As per Dan Moen from Wordfence in the last two weeks, the WordPress.org repository has closed three plugins because they contained content-injection backdoors. “Closing” a plugin means that it is no longer available for download from the repository, and will not show up in WordPress.org search results. Each of them had been purchased in the previous six months as part of the same supply chain attack, with the goal of injecting SEO spam into the sites running the plugins.
What We Know About these Plugins
Duplicate Page and Post
Active Installs: 50,000+
Current Owner: pluginsforwp (joined WordPress.org July 10, 2017)
Sold Date: August 2017
Removed from WordPress.org date: December 14, 2017
The Backdoor Code
This content injection backdoor first appeared in version 4.2.1 (released 4 months ago):
No Follow All External Links
Active Installs: 9,000+
Current Owner: gearpressstudio (joined WordPress.org March 17, 2017)
Sold Date: April 2017
Removed from WordPress.org date: December 19, 2017
The Backdoor Code
This content-injection backdoor first appeared in version 2.1.0 (released 8 months ago).
WP No External Links
The Backdoor Code
This content injection backdoor first appeared in version 4.2.1 (released 4 months ago).
Sold Date: July 12, 2017
Removed from WordPress.org date: December 22, 2017 (we’re assuming this based on the date of the last update note, from a member of the WordPress.org plugins team)
All the above backdoor’s makes a request to cloud-wp.org and will return content based on the URL and user agent passed in the query string. This code runs on every request to the site, so it can be used to inject content to normal site visitors, web crawlers, or the site administrators. We’ve seen content injection in the past, and it’s typically used to inject cloaked backlinks, a form of SEO spam.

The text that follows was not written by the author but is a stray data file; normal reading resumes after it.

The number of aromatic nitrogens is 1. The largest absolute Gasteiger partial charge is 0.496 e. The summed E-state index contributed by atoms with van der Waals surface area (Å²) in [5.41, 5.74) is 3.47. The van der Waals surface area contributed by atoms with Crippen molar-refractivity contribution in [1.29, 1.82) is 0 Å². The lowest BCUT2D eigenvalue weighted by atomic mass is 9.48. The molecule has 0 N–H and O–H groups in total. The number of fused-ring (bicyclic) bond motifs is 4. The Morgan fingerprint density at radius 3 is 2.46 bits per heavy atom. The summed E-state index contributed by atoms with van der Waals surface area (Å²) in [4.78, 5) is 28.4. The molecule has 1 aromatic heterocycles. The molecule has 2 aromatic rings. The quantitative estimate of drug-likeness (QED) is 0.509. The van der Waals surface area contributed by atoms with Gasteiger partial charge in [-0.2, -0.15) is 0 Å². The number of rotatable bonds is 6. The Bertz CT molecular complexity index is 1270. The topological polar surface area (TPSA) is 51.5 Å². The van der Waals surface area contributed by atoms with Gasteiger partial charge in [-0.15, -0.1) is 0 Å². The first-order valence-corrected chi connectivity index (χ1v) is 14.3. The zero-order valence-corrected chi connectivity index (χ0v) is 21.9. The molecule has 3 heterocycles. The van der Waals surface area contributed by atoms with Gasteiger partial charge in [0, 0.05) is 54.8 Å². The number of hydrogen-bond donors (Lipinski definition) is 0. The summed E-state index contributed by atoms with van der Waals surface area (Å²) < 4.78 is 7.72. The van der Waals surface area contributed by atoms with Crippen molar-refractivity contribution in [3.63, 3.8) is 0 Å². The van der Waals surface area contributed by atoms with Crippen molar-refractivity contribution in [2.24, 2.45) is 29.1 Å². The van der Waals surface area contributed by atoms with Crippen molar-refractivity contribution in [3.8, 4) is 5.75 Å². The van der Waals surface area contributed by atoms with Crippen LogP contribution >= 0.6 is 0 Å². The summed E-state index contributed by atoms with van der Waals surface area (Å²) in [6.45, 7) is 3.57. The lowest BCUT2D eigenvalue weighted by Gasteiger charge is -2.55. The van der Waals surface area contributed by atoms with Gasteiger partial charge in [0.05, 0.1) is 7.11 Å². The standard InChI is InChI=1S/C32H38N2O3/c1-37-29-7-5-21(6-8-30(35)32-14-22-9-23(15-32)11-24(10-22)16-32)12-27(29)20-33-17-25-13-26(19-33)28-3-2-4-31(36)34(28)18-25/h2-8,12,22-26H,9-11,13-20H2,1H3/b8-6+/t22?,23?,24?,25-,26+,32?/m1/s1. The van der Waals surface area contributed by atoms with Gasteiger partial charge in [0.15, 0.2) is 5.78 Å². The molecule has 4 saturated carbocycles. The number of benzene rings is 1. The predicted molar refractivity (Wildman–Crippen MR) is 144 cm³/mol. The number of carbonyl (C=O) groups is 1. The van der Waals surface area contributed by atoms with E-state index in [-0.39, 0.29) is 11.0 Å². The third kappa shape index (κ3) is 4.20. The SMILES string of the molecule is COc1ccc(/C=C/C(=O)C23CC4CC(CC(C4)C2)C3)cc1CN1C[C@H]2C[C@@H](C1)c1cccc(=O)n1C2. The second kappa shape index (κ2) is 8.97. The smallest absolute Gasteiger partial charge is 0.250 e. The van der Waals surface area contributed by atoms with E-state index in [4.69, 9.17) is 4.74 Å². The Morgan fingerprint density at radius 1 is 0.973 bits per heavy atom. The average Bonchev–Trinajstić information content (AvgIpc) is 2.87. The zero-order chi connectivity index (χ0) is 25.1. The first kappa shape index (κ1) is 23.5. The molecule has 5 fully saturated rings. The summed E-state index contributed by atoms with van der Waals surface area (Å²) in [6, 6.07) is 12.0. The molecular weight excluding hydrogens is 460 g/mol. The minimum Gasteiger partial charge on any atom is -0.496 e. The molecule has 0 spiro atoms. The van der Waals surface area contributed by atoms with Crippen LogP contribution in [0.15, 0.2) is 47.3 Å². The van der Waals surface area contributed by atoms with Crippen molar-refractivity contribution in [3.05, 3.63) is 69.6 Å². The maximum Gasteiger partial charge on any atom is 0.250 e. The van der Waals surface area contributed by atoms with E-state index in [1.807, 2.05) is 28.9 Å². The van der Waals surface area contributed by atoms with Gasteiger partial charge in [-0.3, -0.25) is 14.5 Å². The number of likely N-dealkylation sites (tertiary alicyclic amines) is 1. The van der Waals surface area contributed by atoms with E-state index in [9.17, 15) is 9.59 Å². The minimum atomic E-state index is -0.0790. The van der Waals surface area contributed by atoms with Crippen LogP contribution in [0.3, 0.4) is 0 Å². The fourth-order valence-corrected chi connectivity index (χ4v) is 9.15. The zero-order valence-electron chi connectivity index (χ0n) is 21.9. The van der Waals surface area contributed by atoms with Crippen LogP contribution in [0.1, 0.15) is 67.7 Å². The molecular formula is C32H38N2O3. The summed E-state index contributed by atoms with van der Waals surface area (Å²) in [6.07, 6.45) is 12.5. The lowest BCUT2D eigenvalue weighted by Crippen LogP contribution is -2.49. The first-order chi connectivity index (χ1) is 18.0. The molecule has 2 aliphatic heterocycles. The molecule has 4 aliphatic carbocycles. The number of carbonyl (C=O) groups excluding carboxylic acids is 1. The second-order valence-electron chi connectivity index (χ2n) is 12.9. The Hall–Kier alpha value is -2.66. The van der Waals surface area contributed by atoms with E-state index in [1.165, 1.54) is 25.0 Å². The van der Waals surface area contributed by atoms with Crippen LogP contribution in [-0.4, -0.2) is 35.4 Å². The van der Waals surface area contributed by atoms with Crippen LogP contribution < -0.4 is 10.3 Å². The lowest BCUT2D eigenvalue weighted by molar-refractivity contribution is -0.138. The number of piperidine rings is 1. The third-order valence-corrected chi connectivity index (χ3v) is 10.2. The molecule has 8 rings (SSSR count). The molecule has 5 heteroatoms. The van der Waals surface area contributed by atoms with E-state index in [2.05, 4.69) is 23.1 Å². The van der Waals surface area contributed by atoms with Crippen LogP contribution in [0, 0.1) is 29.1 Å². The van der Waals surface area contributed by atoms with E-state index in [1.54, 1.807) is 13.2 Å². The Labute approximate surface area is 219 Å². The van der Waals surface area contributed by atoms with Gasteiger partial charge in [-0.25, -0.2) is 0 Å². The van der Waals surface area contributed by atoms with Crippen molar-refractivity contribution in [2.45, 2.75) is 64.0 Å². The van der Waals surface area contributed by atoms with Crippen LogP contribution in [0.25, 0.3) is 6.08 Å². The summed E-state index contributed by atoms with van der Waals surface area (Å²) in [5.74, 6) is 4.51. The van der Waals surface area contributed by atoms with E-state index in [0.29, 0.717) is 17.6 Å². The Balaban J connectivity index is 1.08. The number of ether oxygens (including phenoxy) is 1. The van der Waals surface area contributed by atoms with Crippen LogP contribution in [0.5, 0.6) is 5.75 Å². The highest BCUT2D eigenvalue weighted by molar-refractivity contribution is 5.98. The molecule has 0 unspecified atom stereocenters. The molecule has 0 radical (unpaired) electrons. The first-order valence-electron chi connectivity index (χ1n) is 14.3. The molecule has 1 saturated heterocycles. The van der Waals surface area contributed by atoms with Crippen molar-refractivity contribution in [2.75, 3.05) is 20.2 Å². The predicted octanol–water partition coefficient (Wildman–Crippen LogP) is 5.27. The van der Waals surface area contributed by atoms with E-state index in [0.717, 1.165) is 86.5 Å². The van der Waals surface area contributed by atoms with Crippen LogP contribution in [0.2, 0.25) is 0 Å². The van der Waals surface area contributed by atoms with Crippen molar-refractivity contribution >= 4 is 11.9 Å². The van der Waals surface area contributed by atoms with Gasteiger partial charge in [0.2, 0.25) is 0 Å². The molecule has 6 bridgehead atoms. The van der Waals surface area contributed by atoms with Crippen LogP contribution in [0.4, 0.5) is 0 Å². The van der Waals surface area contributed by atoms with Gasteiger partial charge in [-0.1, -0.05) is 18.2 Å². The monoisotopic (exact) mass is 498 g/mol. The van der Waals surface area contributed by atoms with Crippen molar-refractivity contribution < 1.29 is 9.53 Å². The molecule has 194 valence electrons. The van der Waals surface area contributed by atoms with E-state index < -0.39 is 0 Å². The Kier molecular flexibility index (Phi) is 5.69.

Wpconnect.org resolves to the same IP as cloud-wp.org, 18.104.22.168, the API endpoint used in all the three plugin backdoor.
Conclusion and Recommendations
As per Wordfence someone with the name or alias Daley Tias purchased WP No External Links and Duplicate Page and Post. The backdoor code for both plugins call an API endpoint hosted on the same IP. The same company, Orb Online, paid for both the No Follow External Links and Duplicate Page and Posts plugins. Additionally, the purchase solicitation for No Follow All External Links was written from the same template used to solicit the purchase of WP No External Links. All three plugins were purchased by a WordPress.org user that was created within a month of the purchase. Furthermore, the backdoor code used in all three plugins is very similar.
Based on this evidence, it seems that the same criminal actor was responsible purchasing and adding backdoors to all three of these plugins with the goal of injecting SEO spam into the thousands of websites running the plugins. It is not too much of a stretch to assume that Orb Online has been leveraging injected spam links to boost search engine rankings for their customers.
Supply chain attacks targeting WordPress plugins are becoming more and more popular. Wordfence lets you know when a plugin has been removed from the WordPress.org repository. As a site owner, it is incredibly important to stay on top of these, and treat removed (or closed) plugins with an abundance of caution.
If you have any of these plugins running on your site, we recommend that you remove them immediately and that you make sure that SEO spam hasn’t been injected into your site. Even though one of them, WP No External Links, has been updated to remove the backdoor, it has been closed, so it will never be updated again in the future.